Biofeedback Sessions DuBois PA

Biofeedback sessions that focused on the patients’ faces and necks, which store the most tension, helped study participants learn to relax muscles and lower anxiety. Their blood sugar levels dropped significantly as they learned to modulate their response to stress.

John E Allen
(814) 371-1100
100 Caldwell Drive
Dubois, PA
Specialty
Psychiatry

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Behavioral Advancements of Dubois
(814) 375-7090
150 W Dubois Ave
Du Bois, PA
Industry
Mental Health Professional, Psychologist

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Sanaa Helmi
(814) 375-6379
635 Maple Ave
Du Bois, PA
Specialty
Child Psychiatry

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Brookville Behavioral Health
(814) 371-1088
23 Beaver Dr
Du Bois, PA
Industry
Mental Health Professional

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Aydin Haluk Md
(814) 375-6379
535 Sunflower Dr
Du Bois, PA
Industry
Mental Health Professional, Osteopath (DO)

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Raymond W. Francis
(814) 371-0794
150 W DuBois Avenue
DuBois, PA
Services
Individual Psychotherapy, Psychological Assessment, Adjustment Disorder (e.g., bereavement, acad, job, mar, or fam prob), Anxiety Disorder (e.g., generalized anxiety, phobia, panic or obsessive-compulsive disorder), Behavioral Health Intervention involving Medical Conditions/Disorder
Ages Served
Adults (18-64 yrs.)
Adolescents (13-17 yrs.)
Children (3-12 yrs.)
Older adults (65 yrs. or older)
Education Info
Doctoral Program: University at Buffalo/SUNY
Credentialed Since: 1975-02-24

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Madhurita Malhotra
(814) 371-1100
100 Caldwell Drive
Dubois, PA
Specialty
Psychiatry

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Clearfield-Jefferson Community Mental Health Center
(814) 371-1100
100 Caldwell Dr
Du Bois, PA
Industry
Mental Health Professional, Psychologist

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Bohdan Nicholi Hrecznyj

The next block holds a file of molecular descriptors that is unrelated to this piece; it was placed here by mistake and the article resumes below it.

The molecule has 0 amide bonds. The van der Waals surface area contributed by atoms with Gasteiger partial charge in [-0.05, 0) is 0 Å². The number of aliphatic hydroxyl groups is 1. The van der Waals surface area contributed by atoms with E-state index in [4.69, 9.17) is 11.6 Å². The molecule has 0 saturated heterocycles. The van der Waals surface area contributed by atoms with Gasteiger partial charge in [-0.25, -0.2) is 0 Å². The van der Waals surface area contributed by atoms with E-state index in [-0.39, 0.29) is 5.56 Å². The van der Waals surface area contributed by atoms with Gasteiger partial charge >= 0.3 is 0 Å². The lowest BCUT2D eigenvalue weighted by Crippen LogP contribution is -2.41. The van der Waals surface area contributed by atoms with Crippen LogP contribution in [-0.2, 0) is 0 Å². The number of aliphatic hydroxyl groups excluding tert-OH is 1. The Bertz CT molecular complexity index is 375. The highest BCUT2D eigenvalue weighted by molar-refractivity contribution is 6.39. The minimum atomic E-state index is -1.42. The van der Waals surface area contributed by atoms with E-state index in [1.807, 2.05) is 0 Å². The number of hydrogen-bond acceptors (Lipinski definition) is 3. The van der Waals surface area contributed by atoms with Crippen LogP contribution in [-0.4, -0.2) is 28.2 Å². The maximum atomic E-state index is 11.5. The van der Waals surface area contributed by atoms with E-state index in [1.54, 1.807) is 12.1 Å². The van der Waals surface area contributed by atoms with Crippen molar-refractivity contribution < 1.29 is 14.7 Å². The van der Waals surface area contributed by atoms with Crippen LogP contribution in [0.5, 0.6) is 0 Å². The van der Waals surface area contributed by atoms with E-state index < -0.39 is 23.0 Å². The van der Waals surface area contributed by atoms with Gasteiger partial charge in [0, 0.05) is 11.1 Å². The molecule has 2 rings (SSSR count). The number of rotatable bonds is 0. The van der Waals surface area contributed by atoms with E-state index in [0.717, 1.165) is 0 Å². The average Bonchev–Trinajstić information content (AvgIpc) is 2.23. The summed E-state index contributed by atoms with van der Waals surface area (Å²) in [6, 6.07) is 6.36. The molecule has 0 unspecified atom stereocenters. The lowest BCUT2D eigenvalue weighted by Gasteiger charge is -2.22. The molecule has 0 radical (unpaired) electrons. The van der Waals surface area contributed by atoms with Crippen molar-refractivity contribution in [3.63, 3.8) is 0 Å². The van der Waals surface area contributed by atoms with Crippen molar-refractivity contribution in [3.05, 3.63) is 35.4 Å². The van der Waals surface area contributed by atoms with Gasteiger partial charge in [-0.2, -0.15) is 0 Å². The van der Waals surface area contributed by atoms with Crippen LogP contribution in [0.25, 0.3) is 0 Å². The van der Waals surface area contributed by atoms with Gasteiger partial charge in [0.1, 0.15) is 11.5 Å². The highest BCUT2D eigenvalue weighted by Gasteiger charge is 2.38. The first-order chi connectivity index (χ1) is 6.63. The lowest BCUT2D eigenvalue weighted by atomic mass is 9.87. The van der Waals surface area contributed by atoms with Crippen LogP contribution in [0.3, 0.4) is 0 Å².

(814) 375-6379
635 Maple Ave
Du Bois, PA
Specialty
Psychiatry

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Edgar Bonchita Gantalao
(814) 375-6379
635 Maple Ave
Du Bois, PA
Specialty
Psychiatry

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High Glucose Levels

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Stress and diabetes don’t mix. Stress tends to aggravate the body’s ability to modulate glucose levels, and that’s a problem for diabetics, whose bodies typically do not produce enough insulin to process glucose under normal circumstances. This leads to a buildup of glucose in the blood instead of the cells, which need glucose for energy. It makes sense that reducing stress should lower blood glucose levels, and a study conducted at the Medical University of Ohio has found just that: The ability to relax at will using biofeedback techniques can reduce blood glucose levels.

“Very often people with diabetes feel there is not much they can do besides watch their diet and exercise,” says Angele McGrady, one of the study’s authors. “They may not understand why their blood sugar gets elevated. But if you don’t know how to manage stress, or if you have a lot of it, blood sugar levels will go up disproportionately.”

Biofeedback sessions that focused on the patients’ faces and necks, which store the most tension, helped study participants learn to relax muscles and lower anxiety. Their blood sugar levels dropped significantly as they learned to modulate their response to stress.

Elizabeth Marglin

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